Wow, 3 posts in a row! What inspired me to write at 12:30 AM on a Friday night? Something irked me. Irked me real good…or bad, actually. Wanna guess? Oh, the title gave it away? Darn. Well, let me just tell you then. I ran into some more ignorant comments about PPD just now, which got my blood boiling.
I am just going to highlight this one in particular because it just shows how a person who’s NEVER BEEN DEPRESSED AND THEREFORE HASN’T GOT A CLUE WHAT IT’S LIKE TO BE DEPRESSED can let such words come out of her mouth without realizing the impact such ignorance has on moms who have suffered or are currently suffering from a postpartum mood disorder:
I have hypothyroid and if I don’t take a thyroid pill everyday…I’m exhausted like I haven’t slept in weeks. As a mom, [exhaustion and sleep deprivation don’t] stop me from loving my child and taking care of her. I know I’m not going to let my condition get in the way of my parenting.
Excuse me? You KNOW you’re not going to let your condition get in the way? You think a mother just brings PPD upon herself? You think a mother (like me) who’s dreamed of having a baby–only to have those dreams come crashing down a few weeks postpartum with the sudden and unexpected onset of PPD symptoms–brings these symptoms upon herself and she has full control over them? All of a sudden, she can’t sleep, she can’t eat, she may have panic attacks, she is completely and utterly debilitated, she can’t smile, she can’t function, PERIOD, and there are those like you who question whether there is a physical/biological basis to these symptoms? Well, I’d say not sleeping, not eating, and not being able to function–even if it entirely the desire of the new mother to do all that plus take care of her baby–are all physical/biological issues. PPD is NOT a mind over matter kind of thing.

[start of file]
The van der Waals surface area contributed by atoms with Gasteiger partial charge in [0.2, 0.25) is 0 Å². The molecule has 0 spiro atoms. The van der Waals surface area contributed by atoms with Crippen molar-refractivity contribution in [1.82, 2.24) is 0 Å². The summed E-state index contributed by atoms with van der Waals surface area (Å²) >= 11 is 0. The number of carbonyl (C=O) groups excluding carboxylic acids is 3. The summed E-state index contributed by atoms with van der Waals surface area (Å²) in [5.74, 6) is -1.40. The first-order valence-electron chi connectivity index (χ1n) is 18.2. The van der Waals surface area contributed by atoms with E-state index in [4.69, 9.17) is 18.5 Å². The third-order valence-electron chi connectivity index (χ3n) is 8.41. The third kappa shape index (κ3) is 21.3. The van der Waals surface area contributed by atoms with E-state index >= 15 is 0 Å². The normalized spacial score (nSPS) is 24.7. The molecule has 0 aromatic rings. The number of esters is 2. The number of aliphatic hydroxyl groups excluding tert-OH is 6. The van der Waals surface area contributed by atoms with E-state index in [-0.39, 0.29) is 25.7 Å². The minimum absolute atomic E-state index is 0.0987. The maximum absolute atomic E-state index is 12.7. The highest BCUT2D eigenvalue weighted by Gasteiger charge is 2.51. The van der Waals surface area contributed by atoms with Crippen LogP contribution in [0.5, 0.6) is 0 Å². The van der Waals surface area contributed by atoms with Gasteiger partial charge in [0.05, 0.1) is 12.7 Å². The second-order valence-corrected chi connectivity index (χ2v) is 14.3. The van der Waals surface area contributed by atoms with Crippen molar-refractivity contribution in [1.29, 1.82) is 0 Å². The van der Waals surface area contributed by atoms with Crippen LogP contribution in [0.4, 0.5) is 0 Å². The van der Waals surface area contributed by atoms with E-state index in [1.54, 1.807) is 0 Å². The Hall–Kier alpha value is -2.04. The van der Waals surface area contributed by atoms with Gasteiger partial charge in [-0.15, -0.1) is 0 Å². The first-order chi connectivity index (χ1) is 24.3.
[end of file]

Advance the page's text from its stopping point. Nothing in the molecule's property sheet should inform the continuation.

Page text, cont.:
Society overall uses the word depression in the context of a state of mind where “sad” and “depressed” are interchangeable, which feeds the misconception. Misunderstood not just by the public at large, but by medical professionals, and largely because there is no singular cause. Though the word “depression” implies a mental condition that impacts a person’s thoughts and feelings, its symptoms—caused by a combination of biological and psychosocial factors—are physical, affecting the way a person eats, sleeps and functions.
I’m going to end with these last few thoughts. Get real, lady. It’s comments like yours that contribute to the stigma keeping mothers out there suffering in silence. Until you have experienced PPD for yourself, keep these types of comments to yourself and stop judging others. Just remember that PPD is the #1 complication of childbirth. That is not a fictional statistic. No one is immune, not even you. It just might do you some good to become familiar with what PPD is REALLY about. You never know if you or someone you know may end up with PPD one day. Read some of the blogs out there that belong to PPD survivors. Read some books. Become educated and do us all a favor and stop saying and thinking those ignorant things!